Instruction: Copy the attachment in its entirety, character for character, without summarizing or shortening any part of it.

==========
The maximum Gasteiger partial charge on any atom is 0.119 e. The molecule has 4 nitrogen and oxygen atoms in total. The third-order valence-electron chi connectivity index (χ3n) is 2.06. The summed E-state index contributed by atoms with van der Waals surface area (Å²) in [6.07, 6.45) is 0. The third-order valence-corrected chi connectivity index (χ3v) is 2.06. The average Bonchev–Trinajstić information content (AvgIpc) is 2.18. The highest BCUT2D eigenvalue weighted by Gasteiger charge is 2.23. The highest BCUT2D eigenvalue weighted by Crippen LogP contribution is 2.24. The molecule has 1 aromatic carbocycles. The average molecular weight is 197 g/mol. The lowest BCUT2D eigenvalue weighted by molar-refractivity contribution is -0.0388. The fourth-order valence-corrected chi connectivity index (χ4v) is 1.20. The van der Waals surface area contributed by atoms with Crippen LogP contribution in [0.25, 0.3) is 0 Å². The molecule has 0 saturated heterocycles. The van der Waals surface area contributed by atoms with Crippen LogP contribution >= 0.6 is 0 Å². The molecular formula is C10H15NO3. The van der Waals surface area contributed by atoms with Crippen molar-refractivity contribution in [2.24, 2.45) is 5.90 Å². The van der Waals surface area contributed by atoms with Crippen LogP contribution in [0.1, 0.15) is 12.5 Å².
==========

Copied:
The maximum Gasteiger partial charge on any atom is 0.119 e. The molecule has 4 nitrogen and oxygen atoms in total. The third-order valence-electron chi connectivity index (χ3n) is 2.06. The summed E-state index contributed by atoms with van der Waals surface area (Å²) in [6.07, 6.45) is 0. The third-order valence-corrected chi connectivity index (χ3v) is 2.06. The average Bonchev–Trinajstić information content (AvgIpc) is 2.18. The highest BCUT2D eigenvalue weighted by Gasteiger charge is 2.23. The highest BCUT2D eigenvalue weighted by Crippen LogP contribution is 2.24. The molecule has 1 aromatic carbocycles. The average molecular weight is 197 g/mol. The lowest BCUT2D eigenvalue weighted by molar-refractivity contribution is -0.0388. The fourth-order valence-corrected chi connectivity index (χ4v) is 1.20. The van der Waals surface area contributed by atoms with Crippen LogP contribution in [0.25, 0.3) is 0 Å². The molecule has 0 saturated heterocycles. The van der Waals surface area contributed by atoms with Crippen LogP contribution >= 0.6 is 0 Å². The molecular formula is C10H15NO3. The van der Waals surface area contributed by atoms with Crippen molar-refractivity contribution in [2.24, 2.45) is 5.90 Å². The van der Waals surface area contributed by atoms with Crippen LogP contribution in [0.1, 0.15) is 12.5 Å².